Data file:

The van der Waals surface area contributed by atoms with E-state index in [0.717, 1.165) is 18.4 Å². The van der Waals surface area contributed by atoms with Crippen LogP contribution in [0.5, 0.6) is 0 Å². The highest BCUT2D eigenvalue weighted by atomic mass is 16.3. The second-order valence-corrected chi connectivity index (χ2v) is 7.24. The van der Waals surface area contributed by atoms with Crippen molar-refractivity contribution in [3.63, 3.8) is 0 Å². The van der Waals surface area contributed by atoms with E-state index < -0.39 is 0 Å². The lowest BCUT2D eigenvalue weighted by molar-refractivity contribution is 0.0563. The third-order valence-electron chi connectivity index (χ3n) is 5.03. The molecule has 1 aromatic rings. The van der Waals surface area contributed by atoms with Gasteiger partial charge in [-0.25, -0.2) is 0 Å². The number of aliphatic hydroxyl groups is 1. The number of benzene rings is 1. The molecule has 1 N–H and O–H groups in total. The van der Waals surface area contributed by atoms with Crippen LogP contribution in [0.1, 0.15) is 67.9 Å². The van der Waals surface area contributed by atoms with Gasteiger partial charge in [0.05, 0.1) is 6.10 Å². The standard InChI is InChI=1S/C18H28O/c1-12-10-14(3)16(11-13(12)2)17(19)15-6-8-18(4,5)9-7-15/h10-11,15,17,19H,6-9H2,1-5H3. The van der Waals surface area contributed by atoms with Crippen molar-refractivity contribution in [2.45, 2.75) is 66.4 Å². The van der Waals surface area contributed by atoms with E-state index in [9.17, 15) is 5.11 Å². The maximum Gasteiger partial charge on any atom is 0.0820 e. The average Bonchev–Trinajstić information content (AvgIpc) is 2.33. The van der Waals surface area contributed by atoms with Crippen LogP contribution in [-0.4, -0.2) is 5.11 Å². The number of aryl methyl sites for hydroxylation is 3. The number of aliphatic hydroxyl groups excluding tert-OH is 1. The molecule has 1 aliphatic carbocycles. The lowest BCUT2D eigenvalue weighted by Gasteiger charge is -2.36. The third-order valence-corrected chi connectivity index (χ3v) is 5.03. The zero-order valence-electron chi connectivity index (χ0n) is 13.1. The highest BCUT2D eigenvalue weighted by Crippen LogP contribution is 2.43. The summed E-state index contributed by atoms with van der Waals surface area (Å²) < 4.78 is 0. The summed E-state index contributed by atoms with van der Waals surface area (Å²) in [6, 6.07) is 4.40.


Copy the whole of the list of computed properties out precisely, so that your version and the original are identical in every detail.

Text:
The van der Waals surface area contributed by atoms with E-state index in [0.717, 1.165) is 18.4 Å². The van der Waals surface area contributed by atoms with Crippen LogP contribution in [0.5, 0.6) is 0 Å². The highest BCUT2D eigenvalue weighted by atomic mass is 16.3. The second-order valence-corrected chi connectivity index (χ2v) is 7.24. The van der Waals surface area contributed by atoms with Crippen molar-refractivity contribution in [3.63, 3.8) is 0 Å². The van der Waals surface area contributed by atoms with E-state index < -0.39 is 0 Å². The lowest BCUT2D eigenvalue weighted by molar-refractivity contribution is 0.0563. The third-order valence-electron chi connectivity index (χ3n) is 5.03. The molecule has 1 aromatic rings. The van der Waals surface area contributed by atoms with Gasteiger partial charge in [-0.25, -0.2) is 0 Å². The number of aliphatic hydroxyl groups is 1. The number of benzene rings is 1. The molecule has 1 N–H and O–H groups in total. The van der Waals surface area contributed by atoms with Crippen LogP contribution in [0.1, 0.15) is 67.9 Å². The van der Waals surface area contributed by atoms with Gasteiger partial charge in [0.05, 0.1) is 6.10 Å². The standard InChI is InChI=1S/C18H28O/c1-12-10-14(3)16(11-13(12)2)17(19)15-6-8-18(4,5)9-7-15/h10-11,15,17,19H,6-9H2,1-5H3. The van der Waals surface area contributed by atoms with Crippen molar-refractivity contribution in [2.45, 2.75) is 66.4 Å². The van der Waals surface area contributed by atoms with E-state index in [9.17, 15) is 5.11 Å². The maximum Gasteiger partial charge on any atom is 0.0820 e. The average Bonchev–Trinajstić information content (AvgIpc) is 2.33. The van der Waals surface area contributed by atoms with Crippen LogP contribution in [-0.4, -0.2) is 5.11 Å². The number of aryl methyl sites for hydroxylation is 3. The number of aliphatic hydroxyl groups excluding tert-OH is 1. The molecule has 1 aliphatic carbocycles. The lowest BCUT2D eigenvalue weighted by Gasteiger charge is -2.36. The third-order valence-corrected chi connectivity index (χ3v) is 5.03. The zero-order valence-electron chi connectivity index (χ0n) is 13.1. The highest BCUT2D eigenvalue weighted by Crippen LogP contribution is 2.43. The summed E-state index contributed by atoms with van der Waals surface area (Å²) < 4.78 is 0. The summed E-state index contributed by atoms with van der Waals surface area (Å²) in [6, 6.07) is 4.40.